Exquisite 15th-century bronze figures from the kingdom of Benin were first exhibited in Europe as high art, rather than anthropological artefacts, in 1939. According to Neil MacGregor, the director of the British Museum, the realisation that bronze of such quality was being created in Nigeria before the sculptures of Benvenuto Cellini, and at the same time as Donatello, “caused a sensation — a transformation in Europe’s understanding of Africa. It undercut all the racist assumptions that had made the colonial venture possible.”
Yet decades before that exhibition in London, Henri Matisse had spotted a wooden African head in a Parisian antique shop on his way to see the writer Gertrude Stein. Rather than pausing to debate whether the exhilarating sculpture constituted art or not, he grabbed it “for a few francs” and took it to Stein’s house, where Pablo Picasso was similarly “astonished” by it. As Matisse later wrote in 1953, “that was the beginning of the interest we have taken in Negro art and we have shown it, to a greater or lesser degree, in our own pictures”. His oil painting The Italian Woman (1916) is but one example of that influence; the development of cubism another.
Such seminal moments are a reminder that, however slow Europe may sometimes have been to accord the status of great art to the creativity of others, many artists have done so more readily, not to say rapaciously. The incessant borrowing and flow of art has never been halted by political frontiers. Art forms beyond Europe and the western world have had a stimulating, at times decisive, influence, not always acknowledged or remembered, on the development of western art and modernity.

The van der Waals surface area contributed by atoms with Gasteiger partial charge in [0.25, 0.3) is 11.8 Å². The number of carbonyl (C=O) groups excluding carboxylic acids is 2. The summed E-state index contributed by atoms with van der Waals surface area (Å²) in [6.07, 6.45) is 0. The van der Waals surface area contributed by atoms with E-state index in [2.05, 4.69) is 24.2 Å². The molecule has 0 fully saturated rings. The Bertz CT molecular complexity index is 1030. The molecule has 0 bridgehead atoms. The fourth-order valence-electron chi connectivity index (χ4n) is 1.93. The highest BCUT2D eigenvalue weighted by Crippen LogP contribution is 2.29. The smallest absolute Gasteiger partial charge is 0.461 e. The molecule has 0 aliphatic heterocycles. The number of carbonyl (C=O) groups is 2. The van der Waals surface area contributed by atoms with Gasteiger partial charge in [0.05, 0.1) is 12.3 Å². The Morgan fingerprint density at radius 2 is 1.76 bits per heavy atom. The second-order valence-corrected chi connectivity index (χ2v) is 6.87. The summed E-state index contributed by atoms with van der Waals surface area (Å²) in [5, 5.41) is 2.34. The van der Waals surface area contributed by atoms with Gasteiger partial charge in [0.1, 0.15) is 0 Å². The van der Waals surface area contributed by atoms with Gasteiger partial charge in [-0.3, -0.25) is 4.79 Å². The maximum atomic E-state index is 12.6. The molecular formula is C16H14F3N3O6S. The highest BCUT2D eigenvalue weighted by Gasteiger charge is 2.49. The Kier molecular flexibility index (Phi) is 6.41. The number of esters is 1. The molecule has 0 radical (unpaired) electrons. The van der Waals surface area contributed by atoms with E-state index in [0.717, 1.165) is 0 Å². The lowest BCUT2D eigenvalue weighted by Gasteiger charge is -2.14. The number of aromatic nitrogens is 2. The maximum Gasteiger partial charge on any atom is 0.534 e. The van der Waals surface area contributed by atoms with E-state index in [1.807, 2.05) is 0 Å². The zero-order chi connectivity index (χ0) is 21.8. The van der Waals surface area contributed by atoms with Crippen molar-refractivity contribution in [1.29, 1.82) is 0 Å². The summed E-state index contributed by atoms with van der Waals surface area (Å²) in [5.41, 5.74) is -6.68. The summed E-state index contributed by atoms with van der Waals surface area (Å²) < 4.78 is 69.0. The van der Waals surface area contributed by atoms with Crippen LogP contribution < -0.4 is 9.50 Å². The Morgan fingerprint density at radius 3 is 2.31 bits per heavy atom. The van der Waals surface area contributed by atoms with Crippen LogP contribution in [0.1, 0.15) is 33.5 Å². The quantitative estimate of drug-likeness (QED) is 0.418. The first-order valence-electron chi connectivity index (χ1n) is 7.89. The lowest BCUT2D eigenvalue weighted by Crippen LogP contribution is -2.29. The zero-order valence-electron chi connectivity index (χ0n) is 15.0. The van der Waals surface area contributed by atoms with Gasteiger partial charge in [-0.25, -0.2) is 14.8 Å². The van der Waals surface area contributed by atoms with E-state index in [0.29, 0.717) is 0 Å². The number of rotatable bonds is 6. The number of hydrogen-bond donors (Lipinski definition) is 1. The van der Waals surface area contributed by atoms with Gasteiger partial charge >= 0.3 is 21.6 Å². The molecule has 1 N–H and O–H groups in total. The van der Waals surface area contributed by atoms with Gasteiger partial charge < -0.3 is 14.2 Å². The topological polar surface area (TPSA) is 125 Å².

Matisse Arabesque, a recent exhibition at the Scuderie del Quirinale in Rome, traced the far-flung inspirations behind one painter’s art. Not only did Matisse marvel at west and central African sculpture, but in Notes of a Painter on His Drawing (1939), he acknowledged the “arts of the Orient”, after the great masters in the Louvre, as decisive in his artistic education. Other stimuli ranged from sojourns in Algeria and Morocco and an exhibition of “Mohammedan” art in Munich in 1910, to Chinese painting, Japanese woodcuts and the jade-green of Korean chongja glaze.
“Not knowing ourselves too well yet,” Matisse later recalled of his youth, “We felt no need to protect ourselves from foreign influences, for they could only enrich us and make us more demanding of our own means of expression.” As he also realised, “I am made of everything I have seen.”
Visual art from Latin America and the Caribbean has as surely had an impact beyond the region. Rather as Matisse developed his palette through contact with north African and eastern arts, Impressionism had a founding father in Camille Pissarro, who brought to 19th-century Paris the tropical light of his Caribbean upbringing. Diego Rivera, a founder of the post-revolutionary Mexican muralist movement of the 1920s, alongside David Alfaro Siqueiros and José Clemente Orozco, combined the techniques of the European masters and Italian Renaissance fresco painting with the aesthetics of pre-Columbian civilisations, whose art he amassed in his private collection. His murals in the US, often on public buildings, not only reinvigorated the mural as an art form, but reinvented public art, arguably paving the way for the Federal Art Project of the Depression-era 1930s.